HONG KONG — Hong Kong's large, plastics-intensive toy manufacturing industry had a tough 2013, but executives at the Hong Kong Toys and Games Fair in early January were hoping that 2014 will bring more cheer.
Exports for the first 10 months of 2013 for Hong Kong's toy factories, which are the second-largest exporters of kids' products globally after mainland China, were down 11 percent to US$6.68 billion, according to the Hong Kong Trade Development Council.
One-third of Hong Kong's toy exports can come after October, so the numbers may reflect a slower start, and a late December study from the HKTDC did point to positive reports in Christmas season sales in key markets like the United States.
But in general, executives said 2013 was not a year to find extra gifts stuffed into the Christmas stocking.
"2013 of course is a flat year that disappointed a lot of people," said Yeung Chi Kong, chairman of the HKTDC's Toys Advisory Committee, in an interview at the fair. "But looking ahead, we foresee 2014 will be a better year with a lot of good signs now showing up."
He said the U.S. and European economies are improving and he said emerging markets like China and India continue to show potential for Hong Kong toy makers. He predicted that "conservatively" the local industry would see exports grow five percent in 2014.
Besides heading the HKTDC committee, Yeung is also vice chairman of Hong Kong-based toy maker Blue Box Holdings Ltd., which has 5,000 employees and 160 injection molding machine in its factories in mainland China.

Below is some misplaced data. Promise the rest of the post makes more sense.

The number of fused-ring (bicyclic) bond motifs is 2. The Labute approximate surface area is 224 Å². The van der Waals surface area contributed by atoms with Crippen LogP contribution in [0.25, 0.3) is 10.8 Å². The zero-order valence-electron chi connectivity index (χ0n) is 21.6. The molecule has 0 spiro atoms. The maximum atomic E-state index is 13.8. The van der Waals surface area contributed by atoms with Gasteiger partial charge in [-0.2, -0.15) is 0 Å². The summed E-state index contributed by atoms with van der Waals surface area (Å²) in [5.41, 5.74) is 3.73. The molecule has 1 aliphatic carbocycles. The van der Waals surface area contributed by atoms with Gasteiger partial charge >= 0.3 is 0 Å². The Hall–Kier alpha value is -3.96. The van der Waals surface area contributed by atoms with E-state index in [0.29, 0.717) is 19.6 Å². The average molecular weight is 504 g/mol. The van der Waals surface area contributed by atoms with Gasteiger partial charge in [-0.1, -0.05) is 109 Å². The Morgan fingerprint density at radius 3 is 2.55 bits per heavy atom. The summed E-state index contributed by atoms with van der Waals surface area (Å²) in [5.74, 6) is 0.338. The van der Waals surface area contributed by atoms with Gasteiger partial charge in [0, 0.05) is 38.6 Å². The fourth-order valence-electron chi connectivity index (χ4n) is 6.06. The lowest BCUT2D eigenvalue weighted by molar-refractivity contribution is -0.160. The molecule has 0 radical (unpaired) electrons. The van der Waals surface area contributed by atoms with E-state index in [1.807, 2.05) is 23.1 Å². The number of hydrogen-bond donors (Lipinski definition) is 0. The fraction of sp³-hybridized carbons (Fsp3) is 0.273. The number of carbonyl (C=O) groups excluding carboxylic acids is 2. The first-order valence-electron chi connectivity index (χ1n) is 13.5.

Hong Kong's toy industry, which has the vast majority of its factories in mainland China, has seen profit margins squeezed in recent years by rising labor costs in China and the strengthening Chinese currency.
That has attracted some potential new competitors to the fair. The Indonesian Toy Association organized its first-ever pavilion at this year's show, with financial support from Indonesia's government.
"The reason we approached the government to ask for support is, like you said, China's costs are rising up and the RMB is very strong now," said Sudarman Wijaya, vice chairman of the Jakarta-based ITA. "That would give us a competitive edge against China."
He said Indonesian toy exports have been growing about 10 percent a year since 2009, and stand at about US$500 million. Most of the country's plastic toy industry is export-oriented, including facilities for U.S. toymaker Mattel Inc. and Chinese toy maker Lung Cheong International Holdings Ltd., he said.
Some Hong Kong executives said the challenge posed by manufacturers from places like Indonesia could be substantial, although opinions were split on how much pressure there is on the local industry to find new, cheaper countries for their toy factories.
Bernie Ting, director of injection molder Qualidux Industrial Co. Ltd., said it's something Hong Kong toy factories are definitely talking about more, partly because their customers, the global toy brands, are pushing it.
"Some will stay in China, some will go other places like Southeast Asia, Africa and all the way to South America," Ting said. "It may seem far. I think the industry is kind of driving it, to keep the cost down."
But others like Yeung downplayed that notion: he said toys are increasingly becoming more sophisticated electronic gadgets that require complex supply chains to manufacture. Unless it's a very simple product, moving to a new place without that support can easily eat up more costs than any potential savings in labor, he said.
"We will not move, that's for sure, because we see no reason and actually no benefit to move," Yeung said. "I just look at the labor costs in Indonesia and they are catching up to what China is. And I think as always, supply chain is the key."
The Hong Kong Fair, held Jan. 6-9, is the largest toy exhibition in Asia and the world's second largest, after the Nuremburg Fair in Germany. Organizers said that together with three related shows held at the same time on licensing, stationery and baby products, the events collectively drew 106,000 attendees.